How’s this for a surprise: That file sharing problem that the movie and music industries have been freaking out about for years? Apparently, it’s significantly less prevalent now in North America than it was just five years ago.
According to a report released by Sandvine, a broadband networking firm, less than 10 percent of total daily North American web traffic stems from P2P file sharing activities. That’s down significantly – by roughly 66 percent. Five years ago, P2P file sharing accounted for over 31 percent of all daily Internet traffic throughout North America. And 11 years ago, P2P file sharing accounted for an even larger share of North American ‘net traffic: 60 percent, to be exact.
So what accounts for this consistently downward trend in P2P file sharing? According to Sandvine CEO David Caputo, it’s all about Netflix, YouTube, and other easily accessible streaming media.
“Since 2009 on-demand entertainment has consumed more bandwidth than ‘experience later’ applications like peer-to-peer file sharing and we had projected it would inevitably dip below 10 percent of total traffic by 2015,” wrote Caputo. “It’s happened much faster. This phenomena, combined with the related rise in video applications like Netflix and YouTube, underscores a big reason why Sandvine’s business has grown beyond traffic management to new service creation.”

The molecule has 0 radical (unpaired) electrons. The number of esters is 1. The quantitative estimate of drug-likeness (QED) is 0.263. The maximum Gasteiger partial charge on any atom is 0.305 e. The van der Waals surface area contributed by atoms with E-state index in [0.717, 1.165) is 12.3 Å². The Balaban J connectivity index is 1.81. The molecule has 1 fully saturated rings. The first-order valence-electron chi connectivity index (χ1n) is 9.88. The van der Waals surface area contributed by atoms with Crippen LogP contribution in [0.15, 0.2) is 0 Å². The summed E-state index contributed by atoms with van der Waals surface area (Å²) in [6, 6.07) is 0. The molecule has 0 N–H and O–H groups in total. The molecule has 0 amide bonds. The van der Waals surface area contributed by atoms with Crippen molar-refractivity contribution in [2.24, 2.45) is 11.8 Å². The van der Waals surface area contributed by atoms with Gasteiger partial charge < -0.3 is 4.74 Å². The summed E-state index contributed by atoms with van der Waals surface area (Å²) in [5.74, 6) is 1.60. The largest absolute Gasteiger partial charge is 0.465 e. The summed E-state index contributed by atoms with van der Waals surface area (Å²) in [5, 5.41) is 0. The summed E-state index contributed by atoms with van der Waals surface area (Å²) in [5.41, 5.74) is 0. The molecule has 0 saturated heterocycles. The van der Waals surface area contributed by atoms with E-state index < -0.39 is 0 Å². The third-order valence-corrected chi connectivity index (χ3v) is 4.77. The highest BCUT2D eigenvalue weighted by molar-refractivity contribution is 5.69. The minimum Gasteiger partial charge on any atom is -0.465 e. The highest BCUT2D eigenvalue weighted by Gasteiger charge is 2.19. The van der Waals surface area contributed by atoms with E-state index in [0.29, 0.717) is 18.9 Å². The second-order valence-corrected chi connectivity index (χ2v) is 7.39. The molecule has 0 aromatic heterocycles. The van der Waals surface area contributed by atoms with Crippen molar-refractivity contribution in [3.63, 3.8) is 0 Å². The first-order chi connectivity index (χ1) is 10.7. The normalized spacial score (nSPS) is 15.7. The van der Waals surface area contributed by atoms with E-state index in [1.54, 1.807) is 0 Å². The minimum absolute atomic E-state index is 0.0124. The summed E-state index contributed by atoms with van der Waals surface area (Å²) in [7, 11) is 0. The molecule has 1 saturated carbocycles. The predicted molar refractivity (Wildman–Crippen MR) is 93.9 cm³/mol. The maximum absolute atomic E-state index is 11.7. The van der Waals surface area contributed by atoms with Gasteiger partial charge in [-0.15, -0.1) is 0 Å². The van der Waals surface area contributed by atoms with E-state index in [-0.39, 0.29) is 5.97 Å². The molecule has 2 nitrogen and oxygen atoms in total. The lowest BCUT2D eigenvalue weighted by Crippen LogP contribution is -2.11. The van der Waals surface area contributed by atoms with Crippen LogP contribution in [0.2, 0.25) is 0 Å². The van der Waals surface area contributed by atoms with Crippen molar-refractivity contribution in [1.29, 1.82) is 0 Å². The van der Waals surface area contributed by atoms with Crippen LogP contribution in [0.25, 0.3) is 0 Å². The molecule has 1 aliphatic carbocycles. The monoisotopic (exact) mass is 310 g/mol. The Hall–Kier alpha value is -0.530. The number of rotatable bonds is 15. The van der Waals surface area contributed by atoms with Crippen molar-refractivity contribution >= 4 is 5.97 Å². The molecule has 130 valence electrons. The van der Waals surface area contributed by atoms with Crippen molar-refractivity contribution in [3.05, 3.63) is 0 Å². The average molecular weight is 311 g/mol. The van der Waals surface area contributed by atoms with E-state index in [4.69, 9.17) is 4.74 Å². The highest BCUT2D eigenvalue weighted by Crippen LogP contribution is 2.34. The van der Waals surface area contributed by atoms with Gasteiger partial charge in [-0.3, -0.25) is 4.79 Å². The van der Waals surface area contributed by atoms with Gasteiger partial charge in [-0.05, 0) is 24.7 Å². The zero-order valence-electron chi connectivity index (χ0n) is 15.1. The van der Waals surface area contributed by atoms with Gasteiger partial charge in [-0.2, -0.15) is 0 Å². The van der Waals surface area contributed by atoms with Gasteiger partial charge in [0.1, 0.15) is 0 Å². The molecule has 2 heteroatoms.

So YouTube and Netflix apparently play a big role in the decreasing popularity of file sharing. Here are some numbers for you to chew on: Netflix is the top dog in terms of downstream North American Web traffic, accounting for 31.6 percent. YouTube makes up 18.6 percent of downstream traffic in North America. Combined, the two represent more than half (50.2 percent) of all downstream Web traffic on our continent.
The rise of affordable video entertainment alternatives have clearly set file sharing on a downward path, and will likely continue to, assuming Netflix and similar services like Hulu Plus don’t experience substantial rate hikes.